“This bill is a solution looking for a problem.”
Kansas Secretary of State Kris Kobach was in Lincoln, Nebraksa, on Friday to encourage lawmakers to adopt a new voter ID bill.
During a public hearing over the issue, in which opponents of the voter suppression measure reportedly outnumbered supporters 2-1, Kobach claimed a similar measure he authored in Kansas led to an increase in voter turnout during the last election.
In addition to his role in Kansas, Kobach is an attorney with the Immigration Reform Law Institute, the legal arm of the anti-immigrant movement’s flagship organization, Federation for American Immigration Reform (FAIR).
Also speaking in support of the bill was Nebraska Taxpayers for Freedom President Doug Kagan who likened the voter suppression measure to a polio vaccine, claiming the bill would protect the sanctity of elections. FAIR’s website lists Kagan and his group as a Nebreaska state contact.
BY ANNA GRONEWOLD, ASSOCIATED PRESS, January 24, 2015
LINCOLN, Neb. (AP) — Supporters and opponents of a Nebraska voter identification bill packed a public hearing Friday for a fierce debate over the measure.
The Legislature’s Government, Military and Veterans Affairs Committee heard heated arguments on a bill by Sen. Tyson Larson of O’Neill. The legislation would require voters to show a driver’s license or state identification card at a polling place. Fifteen other states have such a law.
A similar bill in 2013 did not advance to full Legislature. The committee’s leadership has since changed.
Advocates insist voter ID measures prevent voter fraud, but opponents say they discourage people from voting and that voter fraud is rare.
Doug Kagan of Nebraska Taxpayers for Freedom testified in support of the measure, saying it protects the sanctity of the system and compared voter ID laws to a vaccination preventing polio.
Kansas Secretary of State Kris Kobach, who has taken strong positions on election laws and immigration issues, said his state’s voter turnout increased slightly after it implemented a strict voter ID requirement, from 50 percent in 2010 to 51 percent in 2014.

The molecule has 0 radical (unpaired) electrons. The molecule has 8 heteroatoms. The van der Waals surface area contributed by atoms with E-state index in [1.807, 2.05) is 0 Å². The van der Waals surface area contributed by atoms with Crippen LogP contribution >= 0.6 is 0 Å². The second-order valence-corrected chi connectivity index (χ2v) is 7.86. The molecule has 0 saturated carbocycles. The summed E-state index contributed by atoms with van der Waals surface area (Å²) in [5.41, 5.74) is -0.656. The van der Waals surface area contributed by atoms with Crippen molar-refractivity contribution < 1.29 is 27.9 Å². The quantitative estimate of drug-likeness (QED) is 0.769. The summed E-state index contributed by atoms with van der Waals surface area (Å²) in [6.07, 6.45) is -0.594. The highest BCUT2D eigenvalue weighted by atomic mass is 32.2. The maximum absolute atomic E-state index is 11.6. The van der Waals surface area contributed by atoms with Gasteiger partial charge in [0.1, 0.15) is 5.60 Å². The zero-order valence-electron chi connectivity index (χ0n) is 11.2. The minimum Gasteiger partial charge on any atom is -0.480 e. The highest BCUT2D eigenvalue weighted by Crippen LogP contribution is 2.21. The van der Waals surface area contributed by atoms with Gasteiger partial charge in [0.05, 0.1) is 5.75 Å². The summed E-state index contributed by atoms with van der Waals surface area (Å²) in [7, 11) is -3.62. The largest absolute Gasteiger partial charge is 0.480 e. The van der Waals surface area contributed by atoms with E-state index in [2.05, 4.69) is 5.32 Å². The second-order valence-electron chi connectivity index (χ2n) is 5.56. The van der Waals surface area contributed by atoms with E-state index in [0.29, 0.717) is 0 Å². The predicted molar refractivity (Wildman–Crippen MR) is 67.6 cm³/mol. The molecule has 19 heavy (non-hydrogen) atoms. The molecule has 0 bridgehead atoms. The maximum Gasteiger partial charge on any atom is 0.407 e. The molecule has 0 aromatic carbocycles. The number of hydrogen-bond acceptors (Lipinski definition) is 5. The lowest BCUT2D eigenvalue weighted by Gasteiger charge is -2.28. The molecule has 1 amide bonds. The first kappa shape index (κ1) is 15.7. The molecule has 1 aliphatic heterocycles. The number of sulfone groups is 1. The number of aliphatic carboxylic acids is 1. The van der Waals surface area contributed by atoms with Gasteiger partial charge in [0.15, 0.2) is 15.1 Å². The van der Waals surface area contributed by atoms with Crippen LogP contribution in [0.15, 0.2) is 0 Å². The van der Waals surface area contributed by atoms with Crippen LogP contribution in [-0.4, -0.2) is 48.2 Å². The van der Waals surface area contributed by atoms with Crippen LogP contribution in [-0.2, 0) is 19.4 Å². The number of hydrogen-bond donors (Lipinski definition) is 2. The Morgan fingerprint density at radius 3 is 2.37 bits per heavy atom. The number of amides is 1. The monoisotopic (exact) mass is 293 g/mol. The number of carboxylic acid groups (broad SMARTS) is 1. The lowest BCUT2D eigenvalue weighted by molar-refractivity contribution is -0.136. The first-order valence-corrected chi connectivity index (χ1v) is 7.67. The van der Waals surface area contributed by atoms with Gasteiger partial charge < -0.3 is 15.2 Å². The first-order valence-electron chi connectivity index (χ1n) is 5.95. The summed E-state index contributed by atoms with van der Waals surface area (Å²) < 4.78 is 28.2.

Opponents, who outnumbered advocates by a 2-1 ratio on Friday, called the bill biased and costly. They pointed to historical voting barriers such as polling taxes and literacy tests designed to eliminate blocks of citizens from voting.
Major D. Mays, representing the Lincoln branch of the NAACP, said the measure places an unconstitutional burden on residents and there is no documented proof of voter fraud in Nebraska.
“This bill is a solution looking for a problem,” Mays said.
Erin Cooper, representing the Association of Students of the University of Nebraska, said the bill would create barriers for out-of-state students. If these students registered to vote in Nebraska but did not have a valid Nebraska ID with their registered address, they would not be allowed to vote.
“How can it protect our right to vote if we won’t be allowed to vote at all?” Cooper said.
ACLU of Nebraska legal director Amy Miller said voter fraud is almost non-existent in Nebraska, and warned the committee that her group would sue the state and win if the bill becomes law.
The committee also heard debate on a bill by Sen. Paul Schumacher of Columbus that would allow for registered voters without a proper ID to be photographed by poll workers before voting. The photo would be filed in case evidence is needed for voter fraud. He added the measure to a bill addressing secrecy of mail-in ballots.